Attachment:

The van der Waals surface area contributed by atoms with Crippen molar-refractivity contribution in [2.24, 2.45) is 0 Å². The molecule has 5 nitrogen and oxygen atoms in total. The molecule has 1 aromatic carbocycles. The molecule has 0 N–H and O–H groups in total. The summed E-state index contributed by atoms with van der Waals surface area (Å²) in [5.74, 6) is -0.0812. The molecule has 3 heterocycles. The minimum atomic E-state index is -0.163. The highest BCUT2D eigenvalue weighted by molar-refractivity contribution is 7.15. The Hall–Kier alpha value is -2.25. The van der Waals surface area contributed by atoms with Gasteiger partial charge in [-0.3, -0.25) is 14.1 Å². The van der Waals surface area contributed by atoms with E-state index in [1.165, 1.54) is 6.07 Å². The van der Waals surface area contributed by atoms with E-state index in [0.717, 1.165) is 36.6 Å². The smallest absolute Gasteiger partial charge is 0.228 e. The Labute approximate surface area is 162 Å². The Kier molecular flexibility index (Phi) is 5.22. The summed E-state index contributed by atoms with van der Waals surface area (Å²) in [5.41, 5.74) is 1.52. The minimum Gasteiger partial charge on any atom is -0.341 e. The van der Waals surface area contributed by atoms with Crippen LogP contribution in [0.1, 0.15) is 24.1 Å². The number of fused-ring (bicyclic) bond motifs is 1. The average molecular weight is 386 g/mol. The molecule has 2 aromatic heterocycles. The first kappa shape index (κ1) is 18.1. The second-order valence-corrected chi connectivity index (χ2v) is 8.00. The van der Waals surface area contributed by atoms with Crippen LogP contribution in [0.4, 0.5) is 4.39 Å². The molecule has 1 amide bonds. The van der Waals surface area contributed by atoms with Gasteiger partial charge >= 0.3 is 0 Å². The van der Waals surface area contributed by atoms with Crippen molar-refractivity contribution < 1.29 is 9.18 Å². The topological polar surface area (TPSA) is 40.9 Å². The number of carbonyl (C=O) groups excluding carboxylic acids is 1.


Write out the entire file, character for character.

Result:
The van der Waals surface area contributed by atoms with Crippen molar-refractivity contribution in [2.24, 2.45) is 0 Å². The molecule has 5 nitrogen and oxygen atoms in total. The molecule has 1 aromatic carbocycles. The molecule has 0 N–H and O–H groups in total. The summed E-state index contributed by atoms with van der Waals surface area (Å²) in [5.74, 6) is -0.0812. The molecule has 3 heterocycles. The minimum atomic E-state index is -0.163. The highest BCUT2D eigenvalue weighted by molar-refractivity contribution is 7.15. The Hall–Kier alpha value is -2.25. The van der Waals surface area contributed by atoms with Gasteiger partial charge in [-0.3, -0.25) is 14.1 Å². The van der Waals surface area contributed by atoms with E-state index in [1.165, 1.54) is 6.07 Å². The van der Waals surface area contributed by atoms with E-state index in [0.717, 1.165) is 36.6 Å². The smallest absolute Gasteiger partial charge is 0.228 e. The Labute approximate surface area is 162 Å². The Kier molecular flexibility index (Phi) is 5.22. The summed E-state index contributed by atoms with van der Waals surface area (Å²) in [5.41, 5.74) is 1.52. The minimum Gasteiger partial charge on any atom is -0.341 e. The van der Waals surface area contributed by atoms with Crippen LogP contribution in [0.1, 0.15) is 24.1 Å². The number of fused-ring (bicyclic) bond motifs is 1. The average molecular weight is 386 g/mol. The molecule has 2 aromatic heterocycles. The first kappa shape index (κ1) is 18.1. The second-order valence-corrected chi connectivity index (χ2v) is 8.00. The van der Waals surface area contributed by atoms with Crippen LogP contribution in [0.4, 0.5) is 4.39 Å². The molecule has 1 amide bonds. The van der Waals surface area contributed by atoms with Gasteiger partial charge >= 0.3 is 0 Å². The van der Waals surface area contributed by atoms with Crippen molar-refractivity contribution < 1.29 is 9.18 Å². The topological polar surface area (TPSA) is 40.9 Å². The number of carbonyl (C=O) groups excluding carboxylic acids is 1.